In the kitchen as of late, I’ve switched out my vegetable oil in favour of camelina oil, a Saskatchewan product made by Three Farmers in Saskatoon. The company's founders created the company after discovering the camelina sativa plant at a farming seminar, which brings a once popular but now forgotten oil back to our pantries.
Camelina oil was quite ubiquitous from the 16th century until the 1940s, mainly because it was a good oilseed crop that endured harsh weather conditions.
"Camelina sativa originated in Northern Europe where climate is quite similar to that of Saskatchewan,” says Three Farmer’s CEO Natasha Vandenhurk. “It is a very hardy crop that is drought resistant and cold tolerant.”
The oil fell out of vogue with the onset of the industrial age, because food industrialists interested in mass production at a low cost found that its high level of polyunsaturated fats made it harder and more expensive to hydrogenate into margarine. Why use a good, natural oil when you can just pump chemicals into things to make them cheaper and easier to produce?
However, the pendulum of food culture is swinging back towards more natural, healthy foods, and camelina is slowly picking up speed in kitchens because of its health benefits, impressing even Arlene Dickinson of Dragons' Den. It’s not only high in vitamin E, but it is replete with essential fatty acids that help reduce instances of everything from cardiovascular disease to diabetes; ironic, considering it was these acids that made it originally unmarketable.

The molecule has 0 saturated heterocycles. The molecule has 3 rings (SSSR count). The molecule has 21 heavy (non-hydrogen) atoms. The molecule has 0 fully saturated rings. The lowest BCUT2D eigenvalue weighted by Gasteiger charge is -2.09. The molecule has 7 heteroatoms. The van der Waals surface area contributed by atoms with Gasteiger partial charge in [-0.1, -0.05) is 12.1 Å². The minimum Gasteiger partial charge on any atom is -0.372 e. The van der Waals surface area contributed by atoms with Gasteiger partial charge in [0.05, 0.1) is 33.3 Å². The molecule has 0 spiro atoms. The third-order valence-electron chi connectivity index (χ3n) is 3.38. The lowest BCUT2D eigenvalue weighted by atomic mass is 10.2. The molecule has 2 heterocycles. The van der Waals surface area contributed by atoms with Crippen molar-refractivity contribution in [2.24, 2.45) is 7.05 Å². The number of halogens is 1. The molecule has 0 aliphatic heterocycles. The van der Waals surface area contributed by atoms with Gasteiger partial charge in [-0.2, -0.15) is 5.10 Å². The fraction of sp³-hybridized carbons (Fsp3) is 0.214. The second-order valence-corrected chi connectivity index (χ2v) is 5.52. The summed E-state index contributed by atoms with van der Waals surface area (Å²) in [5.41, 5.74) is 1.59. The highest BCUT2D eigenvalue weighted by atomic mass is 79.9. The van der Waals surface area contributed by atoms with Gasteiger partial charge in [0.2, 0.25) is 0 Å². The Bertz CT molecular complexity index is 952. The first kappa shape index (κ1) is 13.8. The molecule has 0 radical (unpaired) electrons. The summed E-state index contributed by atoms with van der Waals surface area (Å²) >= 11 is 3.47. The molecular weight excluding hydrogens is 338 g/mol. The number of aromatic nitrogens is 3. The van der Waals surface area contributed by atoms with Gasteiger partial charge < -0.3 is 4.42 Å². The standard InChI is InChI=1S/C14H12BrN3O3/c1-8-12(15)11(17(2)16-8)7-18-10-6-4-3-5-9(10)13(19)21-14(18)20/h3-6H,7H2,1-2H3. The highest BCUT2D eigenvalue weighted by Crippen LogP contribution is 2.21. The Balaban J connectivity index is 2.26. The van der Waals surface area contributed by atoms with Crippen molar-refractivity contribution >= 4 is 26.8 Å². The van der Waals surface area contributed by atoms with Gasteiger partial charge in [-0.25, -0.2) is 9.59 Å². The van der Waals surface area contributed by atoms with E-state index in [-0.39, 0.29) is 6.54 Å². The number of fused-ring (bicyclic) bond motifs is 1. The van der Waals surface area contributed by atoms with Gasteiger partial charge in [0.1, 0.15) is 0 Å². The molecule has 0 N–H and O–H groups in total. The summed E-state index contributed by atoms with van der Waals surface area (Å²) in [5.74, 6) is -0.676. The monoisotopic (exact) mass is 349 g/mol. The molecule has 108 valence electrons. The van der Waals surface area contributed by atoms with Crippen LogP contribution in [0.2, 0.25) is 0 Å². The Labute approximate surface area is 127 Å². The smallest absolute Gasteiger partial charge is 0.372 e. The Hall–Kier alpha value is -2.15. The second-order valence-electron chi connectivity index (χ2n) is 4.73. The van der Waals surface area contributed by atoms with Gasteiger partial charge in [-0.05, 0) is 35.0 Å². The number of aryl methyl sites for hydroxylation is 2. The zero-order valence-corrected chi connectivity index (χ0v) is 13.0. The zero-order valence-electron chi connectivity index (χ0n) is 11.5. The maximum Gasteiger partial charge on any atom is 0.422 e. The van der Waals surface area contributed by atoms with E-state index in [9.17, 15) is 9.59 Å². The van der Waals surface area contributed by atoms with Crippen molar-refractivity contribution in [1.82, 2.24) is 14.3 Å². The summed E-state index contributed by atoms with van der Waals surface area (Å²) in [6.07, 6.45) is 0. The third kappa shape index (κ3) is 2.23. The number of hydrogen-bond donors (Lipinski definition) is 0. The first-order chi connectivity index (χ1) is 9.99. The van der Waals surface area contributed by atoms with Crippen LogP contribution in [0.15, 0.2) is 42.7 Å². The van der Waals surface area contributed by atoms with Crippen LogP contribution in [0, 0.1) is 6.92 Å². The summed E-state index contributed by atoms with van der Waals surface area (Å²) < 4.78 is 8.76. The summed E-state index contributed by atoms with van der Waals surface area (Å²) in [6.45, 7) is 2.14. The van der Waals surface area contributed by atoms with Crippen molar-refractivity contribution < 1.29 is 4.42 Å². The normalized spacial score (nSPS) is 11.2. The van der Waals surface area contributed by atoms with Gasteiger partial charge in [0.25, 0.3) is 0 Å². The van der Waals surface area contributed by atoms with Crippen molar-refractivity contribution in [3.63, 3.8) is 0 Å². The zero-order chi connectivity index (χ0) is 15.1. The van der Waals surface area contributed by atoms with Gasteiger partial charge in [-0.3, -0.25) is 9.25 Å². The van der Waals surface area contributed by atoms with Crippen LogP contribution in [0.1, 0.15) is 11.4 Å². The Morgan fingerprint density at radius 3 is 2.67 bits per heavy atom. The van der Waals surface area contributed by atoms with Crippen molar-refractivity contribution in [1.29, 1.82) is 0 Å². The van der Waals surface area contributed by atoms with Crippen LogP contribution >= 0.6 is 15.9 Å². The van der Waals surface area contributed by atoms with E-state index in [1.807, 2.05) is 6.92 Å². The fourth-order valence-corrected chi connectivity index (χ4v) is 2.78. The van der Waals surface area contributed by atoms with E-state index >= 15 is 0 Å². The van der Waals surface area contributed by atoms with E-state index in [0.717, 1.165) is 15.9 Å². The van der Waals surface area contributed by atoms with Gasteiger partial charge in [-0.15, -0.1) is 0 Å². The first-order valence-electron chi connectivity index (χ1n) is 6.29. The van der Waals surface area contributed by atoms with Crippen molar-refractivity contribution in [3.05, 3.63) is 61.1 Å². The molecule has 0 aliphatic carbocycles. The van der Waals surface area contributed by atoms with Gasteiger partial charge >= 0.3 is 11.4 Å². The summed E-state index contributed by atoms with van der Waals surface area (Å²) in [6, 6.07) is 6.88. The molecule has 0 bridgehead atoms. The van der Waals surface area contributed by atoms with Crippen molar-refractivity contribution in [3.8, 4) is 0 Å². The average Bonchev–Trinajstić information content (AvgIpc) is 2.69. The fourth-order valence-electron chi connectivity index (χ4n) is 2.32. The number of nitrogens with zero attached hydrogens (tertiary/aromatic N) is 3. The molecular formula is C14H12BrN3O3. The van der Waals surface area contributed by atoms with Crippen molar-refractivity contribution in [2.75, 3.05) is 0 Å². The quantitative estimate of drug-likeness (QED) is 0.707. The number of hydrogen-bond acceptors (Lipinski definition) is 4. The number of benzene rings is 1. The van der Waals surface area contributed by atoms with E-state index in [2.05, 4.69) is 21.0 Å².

“Camelina oil has a balanced fatty acid ratio between Omega-3, Omega-6, and Omega-9,” explains Vandenhurk, “making it one of the healthiest cooking oils on the market. We began in the ‘niche’ market of specialty and health food... We know this type of customer is looking for a quality product like camelina and will understand the attributes of the product, as well as the advantages of using this oil instead of refined and highly processed cooking oils.”
I’ve used the oil in a variety of recipes (and for bread dippin’!) and it feels much less cloying than vegetable oil. It has a smooth taste with an almost buttery finish. In fact, just the other day, I made a Cuban turkey and sweet potato stew, and substituted camelina oil for the vegetable oil I’d normally use. It was obviously more of a supporting player in a dish with bold flavours like Cuban stew, but it was a welcome addition to the recipe, adding notes of flavour and reducing the "greasiness" of the turkey.
“Three Farmers camelina oil carries a really lovely, light, nutty and asparagus-like flavour to it,” says Vandenhurk.
Though the oil is carried in more than 800 stores across Canada (with three flavours: original, roasted onion and basil, and roasted garlic and chili), it is still an uphill battle for the company to put camelina back on people’s radar.
“The topic of healthy oils is a big subject in the media right now, and it seems camelina oil is missed,” notes Vandenhurk. “This is due to lack of awareness of its availability. Camelina oil can compete directly with any oil on the market and come out on top, in terms of health and function.”